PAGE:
Behaviourally, mushrooms are very different from humans and animals as they don’t move around and they don’t reproduce sexually. This is why most people would immediately see it as a vegetative organism, closely related to plants. In fact, they’re actually more closely related to humans that plants. As it turns out, animals and fungi share a common ancestor that branched away from plants and it was only later that animals and fungi separated on the genealogical tree of life, making mushrooms more closely related to humans than plants.
Before animals and fungi started becoming what we are today, there was a marked lack of chlorophyll in of both animals and fungi and both took a step away from photosynthesis. Fungal cell walls are made of chitin, which also makes up insect’s outer carapaces, that’s found nowhere in the plant world. Furthermore, it was discovered that both animals and fungi contained a component called lanosterol, while plants had nothing like it.
Fungal proteins look more like animal than plant proteins and maybe that’s why most cooked mushrooms feel like biting into meat, not eating a salad 😃 This is not very scientific, however fungi and animals are both eukaryotes, with nuclei and other complex structures inside their cell membranes. On the other hand, bacteria are much simpler as they’re composed of just genetic material and a cell wall. This is why, when we try to fight a bacterial infection, the body is able to easily differentiate and neutralize the threat but unfortunately, with fungal infections, the body sometimes thinks that the infection is…. us. This is certainly a problem for medical treatment!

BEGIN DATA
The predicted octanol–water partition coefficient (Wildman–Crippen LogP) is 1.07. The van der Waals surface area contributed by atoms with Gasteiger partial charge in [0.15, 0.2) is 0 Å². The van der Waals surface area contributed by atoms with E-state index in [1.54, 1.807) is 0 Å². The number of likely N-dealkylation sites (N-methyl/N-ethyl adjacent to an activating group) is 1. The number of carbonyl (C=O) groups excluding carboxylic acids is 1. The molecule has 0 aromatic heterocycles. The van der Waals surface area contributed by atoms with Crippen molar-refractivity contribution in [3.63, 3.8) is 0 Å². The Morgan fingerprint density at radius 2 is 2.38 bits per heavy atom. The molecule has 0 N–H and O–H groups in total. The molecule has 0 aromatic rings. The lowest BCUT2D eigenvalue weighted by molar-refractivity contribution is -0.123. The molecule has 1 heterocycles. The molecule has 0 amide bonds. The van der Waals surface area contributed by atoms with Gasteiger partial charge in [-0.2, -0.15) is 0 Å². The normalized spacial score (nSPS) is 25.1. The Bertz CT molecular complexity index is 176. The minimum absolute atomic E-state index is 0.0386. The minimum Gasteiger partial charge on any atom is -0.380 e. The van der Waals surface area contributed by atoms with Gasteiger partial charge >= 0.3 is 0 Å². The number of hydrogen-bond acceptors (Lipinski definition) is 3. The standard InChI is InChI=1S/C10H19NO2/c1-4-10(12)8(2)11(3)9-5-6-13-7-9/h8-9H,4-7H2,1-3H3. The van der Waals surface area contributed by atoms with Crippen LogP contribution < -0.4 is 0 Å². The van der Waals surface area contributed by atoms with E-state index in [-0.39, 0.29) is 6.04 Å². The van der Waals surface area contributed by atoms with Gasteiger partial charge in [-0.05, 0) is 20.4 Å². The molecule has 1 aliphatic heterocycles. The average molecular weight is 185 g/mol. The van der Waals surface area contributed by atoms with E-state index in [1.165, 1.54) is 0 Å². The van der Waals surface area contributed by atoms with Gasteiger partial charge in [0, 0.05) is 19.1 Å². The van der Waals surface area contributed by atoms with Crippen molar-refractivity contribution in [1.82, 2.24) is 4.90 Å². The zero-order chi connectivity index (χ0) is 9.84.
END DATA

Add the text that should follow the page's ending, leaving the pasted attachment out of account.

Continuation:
Mushrooms are recognised as belonging to their own kingdom, the fungi kingdom, along side with the other four kingdoms that are called animalia, plantae, protista (algae or invertebrates) and monera (bacteria).
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